It happened again at a school in Cleveland. And a repeat of the 1999 Columbine High School shooting was just prevented in Philadelphia. Horrible, insane, what is this world coming to? But overlooked in the media stories were why this is happening and who is responsible.
The Internet is bad for me. I'm an obsessive worrier, and I've only gotten worse since the advent of search engines. I often think that if someone got a hold of my web-search queries, I'd end up an international laughing stock. Among the best last week: "Can you become addicted to nasal spray?" "Affects of eating slightly brown guacamole," "Can Tums cause kidney stones?" and "My cat ate cellophane."
We did it for four years while I was a member of the planning and zoning board of the city of Pooler. We did it for 11 years while I was serving as either Pooler mayor pro tem or mayor. And we've done it for the past nine years while I've served in the state Legislature.
I congratulate Mayor Clemontine Washington, who was able to turn out her core constituents for a decisive victory in Midway's municipal election last week, but I am very embarrassed for the city of Midway.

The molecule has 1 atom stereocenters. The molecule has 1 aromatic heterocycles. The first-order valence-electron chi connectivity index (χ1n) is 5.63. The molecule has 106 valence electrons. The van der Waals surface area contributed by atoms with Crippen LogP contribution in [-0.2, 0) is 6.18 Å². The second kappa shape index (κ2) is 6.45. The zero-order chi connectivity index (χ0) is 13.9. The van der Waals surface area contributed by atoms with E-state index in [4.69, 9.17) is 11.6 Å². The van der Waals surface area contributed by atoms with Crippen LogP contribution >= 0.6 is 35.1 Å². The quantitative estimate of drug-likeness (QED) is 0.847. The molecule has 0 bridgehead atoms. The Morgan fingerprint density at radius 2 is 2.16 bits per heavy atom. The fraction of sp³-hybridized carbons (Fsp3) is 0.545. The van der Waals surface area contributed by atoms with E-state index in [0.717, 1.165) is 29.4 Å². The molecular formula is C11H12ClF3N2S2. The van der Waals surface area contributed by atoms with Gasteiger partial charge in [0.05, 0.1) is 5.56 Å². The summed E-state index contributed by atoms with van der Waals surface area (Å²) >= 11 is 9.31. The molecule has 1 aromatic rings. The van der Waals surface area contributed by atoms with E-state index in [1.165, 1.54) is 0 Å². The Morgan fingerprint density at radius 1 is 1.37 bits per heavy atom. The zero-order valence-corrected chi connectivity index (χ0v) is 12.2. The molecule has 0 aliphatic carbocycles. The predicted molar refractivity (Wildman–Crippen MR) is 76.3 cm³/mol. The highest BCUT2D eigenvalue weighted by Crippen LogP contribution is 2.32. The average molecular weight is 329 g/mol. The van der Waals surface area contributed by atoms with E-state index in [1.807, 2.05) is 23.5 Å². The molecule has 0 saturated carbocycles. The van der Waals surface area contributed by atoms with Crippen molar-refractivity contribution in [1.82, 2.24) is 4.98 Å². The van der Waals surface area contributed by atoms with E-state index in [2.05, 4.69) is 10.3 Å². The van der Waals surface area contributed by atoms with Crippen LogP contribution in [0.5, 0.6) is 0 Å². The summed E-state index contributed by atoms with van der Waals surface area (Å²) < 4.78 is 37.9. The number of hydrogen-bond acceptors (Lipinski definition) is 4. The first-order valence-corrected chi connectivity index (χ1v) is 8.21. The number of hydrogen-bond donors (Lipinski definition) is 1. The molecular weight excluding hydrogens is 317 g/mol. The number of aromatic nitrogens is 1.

Welcome to the first of many military-life columns. Whether it is among civilian friends or military colleagues, military life presents its own unique challenges and opportunities. Your neighbors, children's friends and strangers in the grocery store all have been affected in different ways by the military. In our community especially, we live, work and play next to military families without realizing it.
Each Nov. 11, America takes time to honor and remember those who have put their lives on the line in the defense of this great nation.
Dear Dr. Morehead:
As Congress moves forward on budget negotiations, the word out of Washington is to expect nothing major: no grand bargain, just more stopgap, short-term fixes.